In an article in the August 5 Business Spectator, Michael Gawenda highlighted the paucity of political talent within both the Labor and Liberal parties. On the opposition, he noted that “less than a year ago, half [Abbott’s] parliamentary colleagues didn’t think he was leadership material”, while “[Joe] Hockey is personable in a buffoonish sort of way, but he has been a hopeless shadow treasurer”. Gawenda similarly derided deputy Liberal leader Julie Bishop and National Party senator Barnaby Joyce, before concluding that former Liberal leader Malcolm Turnbull (“the most talented, perhaps the smartest coalition politician”) would likely remain marginalised under Abbott’s leadership.

Within ruling circles, concerns are mounting, not just over the Liberal and National parties but at the state of the political system as a whole.

Throughout the campaign, both Labor and the opposition have been pledging new spending, albeit far more limited than in the past, in key marginal electorates as part of their efforts to effectively buy their way into office. At the same time, none of the parliamentary parties is openly discussing the agenda it will be required to implement as soon as the election is over—an austerity program involving unprecedented cuts to public spending in key areas including health, education, and welfare, and a new wave of “free market” economic restructuring to bolster the “international competitiveness” of Australian capitalism by driving down the living standards of the working class. As a result, fears are being raised that the next government will lack any form of popular mandate or authority to carry out such measures.

Last Thursday, Ross Garnaut, economist and former senior climate change advisor to the Labor government, delivered a speech on “Australia’s Governance Struggle in a Changing World”. The address amounted to a sweeping denunciation of the current political setup. Garnaut noted that there had been “no successful major step in productivity-raising reform since the tax changes associated with the introduction of the GST in 2001”. He added that “total factor productivity has actually gone backwards since 2005” and that “productivity was replaced as the engine of growth by a huge expansion of housing and consumption, supported by increasing bank debt.” This process, however, had now reached its limit, with the “contribution of the resources boom to growth in Australian incomes likely to be at a peak in 2010”. As a result, “Australians face hard economic policy choices in the period ahead. Not since the 1930s have Australians faced such tight constraints on growth in living standards, and such high risks of instability and rising unemployment if the constraints are seriously breached.”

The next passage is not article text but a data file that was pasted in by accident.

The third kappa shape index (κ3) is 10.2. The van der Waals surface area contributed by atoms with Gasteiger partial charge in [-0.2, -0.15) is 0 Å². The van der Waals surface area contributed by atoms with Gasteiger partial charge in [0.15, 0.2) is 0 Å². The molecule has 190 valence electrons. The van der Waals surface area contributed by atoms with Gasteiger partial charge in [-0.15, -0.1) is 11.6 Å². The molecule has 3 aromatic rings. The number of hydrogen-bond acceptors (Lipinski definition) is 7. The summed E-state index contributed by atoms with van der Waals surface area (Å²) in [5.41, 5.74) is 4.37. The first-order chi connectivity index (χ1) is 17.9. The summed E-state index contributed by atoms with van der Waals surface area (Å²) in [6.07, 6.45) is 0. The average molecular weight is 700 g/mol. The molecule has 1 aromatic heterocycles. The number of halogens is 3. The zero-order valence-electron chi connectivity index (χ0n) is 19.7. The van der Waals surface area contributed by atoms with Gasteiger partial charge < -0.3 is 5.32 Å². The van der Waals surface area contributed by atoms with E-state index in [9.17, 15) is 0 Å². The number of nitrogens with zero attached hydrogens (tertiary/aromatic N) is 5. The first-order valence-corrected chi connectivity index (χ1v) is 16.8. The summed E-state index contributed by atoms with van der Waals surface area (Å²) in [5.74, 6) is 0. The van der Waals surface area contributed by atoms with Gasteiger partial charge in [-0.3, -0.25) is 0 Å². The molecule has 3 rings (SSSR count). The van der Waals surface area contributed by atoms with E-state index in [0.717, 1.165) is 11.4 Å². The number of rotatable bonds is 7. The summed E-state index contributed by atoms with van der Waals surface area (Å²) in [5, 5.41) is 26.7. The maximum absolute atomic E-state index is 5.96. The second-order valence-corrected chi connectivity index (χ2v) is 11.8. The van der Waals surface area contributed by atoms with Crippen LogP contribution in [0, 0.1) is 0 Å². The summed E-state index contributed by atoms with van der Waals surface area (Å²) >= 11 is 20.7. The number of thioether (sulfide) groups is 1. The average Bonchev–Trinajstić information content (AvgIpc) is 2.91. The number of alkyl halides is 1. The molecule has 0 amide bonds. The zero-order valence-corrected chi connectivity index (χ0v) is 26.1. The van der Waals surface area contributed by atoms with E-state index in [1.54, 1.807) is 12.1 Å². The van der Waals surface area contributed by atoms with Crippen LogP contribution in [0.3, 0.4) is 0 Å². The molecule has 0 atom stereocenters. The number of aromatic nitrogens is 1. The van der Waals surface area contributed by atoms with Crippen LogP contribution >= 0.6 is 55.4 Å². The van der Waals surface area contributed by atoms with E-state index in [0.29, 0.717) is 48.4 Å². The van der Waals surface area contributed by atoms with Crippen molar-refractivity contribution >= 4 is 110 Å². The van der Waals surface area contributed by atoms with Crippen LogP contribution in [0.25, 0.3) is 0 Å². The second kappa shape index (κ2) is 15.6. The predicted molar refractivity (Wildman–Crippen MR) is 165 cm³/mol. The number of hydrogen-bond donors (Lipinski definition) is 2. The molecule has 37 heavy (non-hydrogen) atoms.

Garnaut pointed to the Labor government’s commitment to an effective zero percent increase in real public spending, and noted the “large gap between what will be necessary for economic stability and acceptably full employment in the period ahead, and community expectations for continuing increases in living standards”. The economist bemoaned the “nadir of the early twenty first century political culture, in which short-term politics and accession to sectional pressures [holds] sway over leadership and analysis of the national interest”, and called for the “restoration of the political culture of the reform period” under the Hawke-Keating Labor governments and the Liberal-led administration of John Howard.

The Australian’s editor-at-large Paul Kelly highlighted Garnaut’s remarks in an article last Saturday that began: “There is the suspicion that Australia’s political system is heading for a train wreck post-election.”

Kelly described the official campaign, concluding: “This will not be the sort of political environment that generates substantive policy reform. Gillard seeks no election mandate for an ambitious economic agenda; there is little sign re-elected Labor will plunge into productivity and competition policy initiatives; the best to be expected is the return to budget surplus in three years.” Citing Garnaut’s warning of “hard economic policy choices”, the commentator concluded: “Fiscal policy aside, there is no such recognition in the campaign... Abbott and Gillard are on notice. Without a post-election resurrection of braver leadership the political system will be failing the public interest test.”

The real “test” for the parliamentary apparatus is not “public interest” but rather delivering on behalf of the major corporations and financial markets. On this measure there are clear indications that the existing parliamentary framework is increasingly regarded as inadequate, raising the question as to what other alternative political forms of rule—in the aftermath of the Gillard coup—are being prepared behind the scenes.